Tuesday, May 27, 2008

What no democrat would dare to admit:

Has the damage been done.

Twelve months ago, Obama seemed like a Golden Adonis –someone who combined the best of Aristotle with handsome movie star qualities, like a debonair William Powell, somebody who you not only respected when he said he was going to change the world, but somebody who left you gawking. He looked right. He said everything right. And inside our temples were beating because he had a mythic quality about him that reminded us of all our best. Another iteration of Martin, Bobby, or John.

We wondered, was he the one? Was he the one going to lift us out of seven years of government for the rich and privileged? Was he the one to right the wrongs?

You didn’t need to be a rocket scientist to get that feeling.
It seemed so evident at the time.

How could anyone be better? How could anyone elucidate the limitations better? How could anyone combine so many desirable qualities in one body?.

Not only did he intend to end the war, he never voted for it! He was a genuine deux ex machine!—someone or some thing that comes along in the third act to bring the kind of change you couldn’t even imagine.

He was simpatico with everyone—a nice guy who didn’t seem to have a mean bone in his body.

But a lot can change in the course of a primary—especially a mean and vindictive one where winning proved more important than party unity.

Since March, I have seen Obama attacked every which way from Sunday….

And all of the attacks were designed to diminish him.

After all, it was the only arrow left in Hillary’s quiver. She couldn’t him through debate; she couldn’t beat him through her “experience” which left many of us questioning the factuality of what she said.

But the honest way wasn’t enough.

So the Clintons turned to anything they could.

They were sure to point out that even Jackson could win South Carolina. It was no big deal. The more subtle interpretation was that he was no mythic creature; that all blacks were virtually the same.

Then there was a party stalwart who said that he wouldn’t have gotten this far if it weren’t for his color.

It didn’t stop there; it only kicked off.

The Clintons tried to use guilt by association.

Not for what he did, but what his Pastor did.

He was even accused of being associated with a noted Chicago real estate felon.

Then it was the old racism card.

And a vicious appeal to “blue collar, working class people who went to church ever Sunday.”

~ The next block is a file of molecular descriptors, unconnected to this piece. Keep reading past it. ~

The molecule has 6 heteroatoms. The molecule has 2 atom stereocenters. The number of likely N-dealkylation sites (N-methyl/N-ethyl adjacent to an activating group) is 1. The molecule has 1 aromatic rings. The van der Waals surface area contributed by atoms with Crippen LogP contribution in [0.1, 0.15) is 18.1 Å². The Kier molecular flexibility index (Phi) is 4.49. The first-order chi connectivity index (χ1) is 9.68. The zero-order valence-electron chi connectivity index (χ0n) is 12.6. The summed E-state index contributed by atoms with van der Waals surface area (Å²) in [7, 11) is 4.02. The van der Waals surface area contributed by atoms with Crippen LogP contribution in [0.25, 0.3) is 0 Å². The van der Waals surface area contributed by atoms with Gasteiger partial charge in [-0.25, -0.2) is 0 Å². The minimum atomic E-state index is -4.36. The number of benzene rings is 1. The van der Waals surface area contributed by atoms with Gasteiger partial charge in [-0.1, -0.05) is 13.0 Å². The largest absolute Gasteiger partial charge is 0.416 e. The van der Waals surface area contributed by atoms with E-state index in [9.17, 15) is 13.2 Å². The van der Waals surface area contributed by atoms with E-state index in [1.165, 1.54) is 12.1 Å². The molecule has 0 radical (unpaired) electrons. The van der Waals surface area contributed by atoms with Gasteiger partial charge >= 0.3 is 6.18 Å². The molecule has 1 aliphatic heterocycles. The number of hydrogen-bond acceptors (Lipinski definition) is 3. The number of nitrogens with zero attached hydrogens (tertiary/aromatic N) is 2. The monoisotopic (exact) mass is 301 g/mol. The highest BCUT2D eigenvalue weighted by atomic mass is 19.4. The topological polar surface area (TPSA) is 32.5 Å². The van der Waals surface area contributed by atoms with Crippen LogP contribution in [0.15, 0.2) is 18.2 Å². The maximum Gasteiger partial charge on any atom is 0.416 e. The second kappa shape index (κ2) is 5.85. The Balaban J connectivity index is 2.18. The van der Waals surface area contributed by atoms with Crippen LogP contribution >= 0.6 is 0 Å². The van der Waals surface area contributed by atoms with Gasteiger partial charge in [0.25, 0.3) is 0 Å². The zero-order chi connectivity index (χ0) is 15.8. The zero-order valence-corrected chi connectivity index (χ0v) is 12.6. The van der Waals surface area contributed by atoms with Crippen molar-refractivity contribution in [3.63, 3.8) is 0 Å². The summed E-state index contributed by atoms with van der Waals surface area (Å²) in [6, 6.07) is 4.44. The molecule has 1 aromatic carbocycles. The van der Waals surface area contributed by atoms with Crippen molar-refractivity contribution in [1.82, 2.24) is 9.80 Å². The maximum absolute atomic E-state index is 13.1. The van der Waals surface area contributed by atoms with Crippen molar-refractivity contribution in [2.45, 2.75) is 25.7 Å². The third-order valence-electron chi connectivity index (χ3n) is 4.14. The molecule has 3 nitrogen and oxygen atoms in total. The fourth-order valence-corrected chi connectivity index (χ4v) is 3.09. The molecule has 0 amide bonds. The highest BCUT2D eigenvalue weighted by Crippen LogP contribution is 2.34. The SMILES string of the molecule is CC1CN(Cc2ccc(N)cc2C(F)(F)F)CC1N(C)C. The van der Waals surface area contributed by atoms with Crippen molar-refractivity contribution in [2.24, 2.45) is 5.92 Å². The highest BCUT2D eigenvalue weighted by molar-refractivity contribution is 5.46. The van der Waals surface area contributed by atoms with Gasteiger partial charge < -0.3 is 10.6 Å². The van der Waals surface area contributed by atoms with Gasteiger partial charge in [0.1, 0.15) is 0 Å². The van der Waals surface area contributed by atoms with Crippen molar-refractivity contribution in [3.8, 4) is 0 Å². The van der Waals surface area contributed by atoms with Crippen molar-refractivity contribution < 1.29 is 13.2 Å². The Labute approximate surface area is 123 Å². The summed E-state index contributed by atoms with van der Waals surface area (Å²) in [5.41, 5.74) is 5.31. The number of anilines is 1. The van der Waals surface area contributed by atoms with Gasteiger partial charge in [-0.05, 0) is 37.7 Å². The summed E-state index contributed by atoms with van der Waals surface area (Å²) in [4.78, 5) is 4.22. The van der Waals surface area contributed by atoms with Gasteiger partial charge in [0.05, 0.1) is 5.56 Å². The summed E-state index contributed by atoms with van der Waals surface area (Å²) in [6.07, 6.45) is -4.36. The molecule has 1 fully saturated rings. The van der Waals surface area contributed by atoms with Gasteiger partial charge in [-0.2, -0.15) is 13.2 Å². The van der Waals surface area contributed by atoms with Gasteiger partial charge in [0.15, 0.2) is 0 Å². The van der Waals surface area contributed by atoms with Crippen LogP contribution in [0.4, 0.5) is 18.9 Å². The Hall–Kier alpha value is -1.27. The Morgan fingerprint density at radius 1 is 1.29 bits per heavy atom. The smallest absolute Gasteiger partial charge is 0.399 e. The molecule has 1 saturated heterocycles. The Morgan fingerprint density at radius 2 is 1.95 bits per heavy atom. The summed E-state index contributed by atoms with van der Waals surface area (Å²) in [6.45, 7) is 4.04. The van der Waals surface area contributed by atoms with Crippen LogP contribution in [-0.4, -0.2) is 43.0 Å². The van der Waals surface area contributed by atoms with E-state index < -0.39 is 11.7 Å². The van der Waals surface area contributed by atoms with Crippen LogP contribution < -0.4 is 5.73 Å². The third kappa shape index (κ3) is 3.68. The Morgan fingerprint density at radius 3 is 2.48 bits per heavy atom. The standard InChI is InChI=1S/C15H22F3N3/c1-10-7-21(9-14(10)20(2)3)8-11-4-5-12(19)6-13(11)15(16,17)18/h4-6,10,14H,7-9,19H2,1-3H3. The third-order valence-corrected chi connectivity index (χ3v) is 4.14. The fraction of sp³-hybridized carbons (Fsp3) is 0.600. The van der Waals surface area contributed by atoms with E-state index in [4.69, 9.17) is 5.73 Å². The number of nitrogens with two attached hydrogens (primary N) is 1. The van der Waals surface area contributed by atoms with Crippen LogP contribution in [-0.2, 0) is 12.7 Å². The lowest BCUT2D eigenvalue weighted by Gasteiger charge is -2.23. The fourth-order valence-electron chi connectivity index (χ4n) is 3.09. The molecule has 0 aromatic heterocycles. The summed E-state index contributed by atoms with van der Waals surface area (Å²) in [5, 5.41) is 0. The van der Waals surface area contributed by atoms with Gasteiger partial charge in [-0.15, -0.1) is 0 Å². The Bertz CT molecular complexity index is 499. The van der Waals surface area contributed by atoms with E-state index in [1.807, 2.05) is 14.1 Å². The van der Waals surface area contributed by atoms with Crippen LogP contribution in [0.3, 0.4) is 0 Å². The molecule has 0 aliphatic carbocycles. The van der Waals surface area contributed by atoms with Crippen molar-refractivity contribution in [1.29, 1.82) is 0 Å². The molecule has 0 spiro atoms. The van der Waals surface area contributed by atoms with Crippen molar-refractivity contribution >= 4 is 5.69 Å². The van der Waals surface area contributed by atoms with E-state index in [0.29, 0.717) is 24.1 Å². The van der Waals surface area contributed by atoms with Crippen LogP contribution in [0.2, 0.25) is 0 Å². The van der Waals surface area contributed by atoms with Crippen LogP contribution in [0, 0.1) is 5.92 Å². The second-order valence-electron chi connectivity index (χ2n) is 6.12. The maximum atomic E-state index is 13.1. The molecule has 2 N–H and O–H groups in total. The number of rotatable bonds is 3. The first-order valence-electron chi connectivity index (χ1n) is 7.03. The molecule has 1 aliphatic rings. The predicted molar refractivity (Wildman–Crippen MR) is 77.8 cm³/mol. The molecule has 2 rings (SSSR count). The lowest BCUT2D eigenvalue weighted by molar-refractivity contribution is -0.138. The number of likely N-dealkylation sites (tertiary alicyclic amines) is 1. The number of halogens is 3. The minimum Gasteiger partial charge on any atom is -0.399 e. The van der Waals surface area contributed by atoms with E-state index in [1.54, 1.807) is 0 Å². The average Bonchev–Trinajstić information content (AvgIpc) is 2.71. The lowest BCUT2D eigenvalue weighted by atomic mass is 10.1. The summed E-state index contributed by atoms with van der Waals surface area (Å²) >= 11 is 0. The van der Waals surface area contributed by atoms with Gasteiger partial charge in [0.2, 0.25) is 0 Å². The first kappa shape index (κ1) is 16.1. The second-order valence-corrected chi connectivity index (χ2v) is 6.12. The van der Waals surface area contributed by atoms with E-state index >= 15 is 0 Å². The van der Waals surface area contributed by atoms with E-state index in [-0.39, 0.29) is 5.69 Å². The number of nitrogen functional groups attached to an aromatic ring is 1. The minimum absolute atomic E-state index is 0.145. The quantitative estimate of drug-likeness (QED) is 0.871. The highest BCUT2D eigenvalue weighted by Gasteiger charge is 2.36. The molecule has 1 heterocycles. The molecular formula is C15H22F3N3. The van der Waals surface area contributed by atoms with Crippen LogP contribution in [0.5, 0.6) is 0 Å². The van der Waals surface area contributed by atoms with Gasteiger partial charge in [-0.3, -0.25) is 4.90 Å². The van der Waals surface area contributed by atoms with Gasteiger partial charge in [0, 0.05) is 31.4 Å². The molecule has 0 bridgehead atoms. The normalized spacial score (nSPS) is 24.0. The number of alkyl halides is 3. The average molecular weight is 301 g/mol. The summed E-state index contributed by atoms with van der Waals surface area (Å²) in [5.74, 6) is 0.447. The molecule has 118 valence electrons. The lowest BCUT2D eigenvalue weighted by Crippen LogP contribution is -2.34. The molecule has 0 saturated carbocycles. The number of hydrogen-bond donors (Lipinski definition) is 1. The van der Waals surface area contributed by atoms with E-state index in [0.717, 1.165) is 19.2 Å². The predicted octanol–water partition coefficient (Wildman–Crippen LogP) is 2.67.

And a pitch to the Jews indicated that he was associated with Reverend Farakhan, an explosive charge still remembered from the days of the Rainbow Coalition and not readily dismissed by Jews….

What else? Obama wouldn’t wear a flag—the sign of a traitor, of course.

And he was tagged with his wife’s remarks about finally feeling what it means to be an American.

And finally the Clinton’s admitting to staying in the race til June, well, because that was the time Bobby got assassinated.

What did that mean? What dark thoughts was she really harboring in her own mind?

And why many intelligent folk just dismiss a lot of these charges, one has to wonder how much of it has stuck.

In questioning those I know, I see a remarkable change in attitudes.

Where people had a natural predisposition to vote for Obama, now they are beginning to question their own judgment.

One has to ask how many of these specious arguments will haunt Obama in the days and weeks ahead leading up to the election.

Now, Hillary is running around saying that only she can win among whites.

What she doesn’t mention is that only happened after she poisoned the well.

Sure, Obama probably should have done a better job of defending himself against this kind of sordid attack; but he didn’t. He’s too decent a guy. And he won’t stoop to saying the obvious….

But the damage may have well been done.

Will Obama now be able to lead the party of the democrats?

Will he have the respect and opportunity to reverse the attacks that have perhaps stuck to him unfairly?

Will McCain decimate him with Hillary’s words?

Can there be a fair election?

And has Hillary cared more about her own career than the future of the party?

I don’t know.

But as I see it, there is a changed atmosphere out there.

I don’t feel as hopeful as I did just six months ago.

There is blame to be placed on the party elders for allowing this kind of politics, more reminiscent of republican tactics than democratic emphasis on the issues and the character of the candidate to create a winning tide.

It is depressing to say the least.

Clearly, the questions raised will not be answered immediately. One thing we have seen is a calcification of the views of both sides.

There is anger among many that runs deep.

Whether it can be surmounted is a question yet to be answered.

And whether Americans can find it in their hearts to erase their own doubts and come together is still to be tested in the crucible of the election.

The only thing I am sure of is that what was a sure-thing, is now very much in doubt.

I hope the democrats win.

But as of now, I’m not even sure that they recognize how tenuous this race has actually become.

Les Aaron
The Armchair Curmudgeon.

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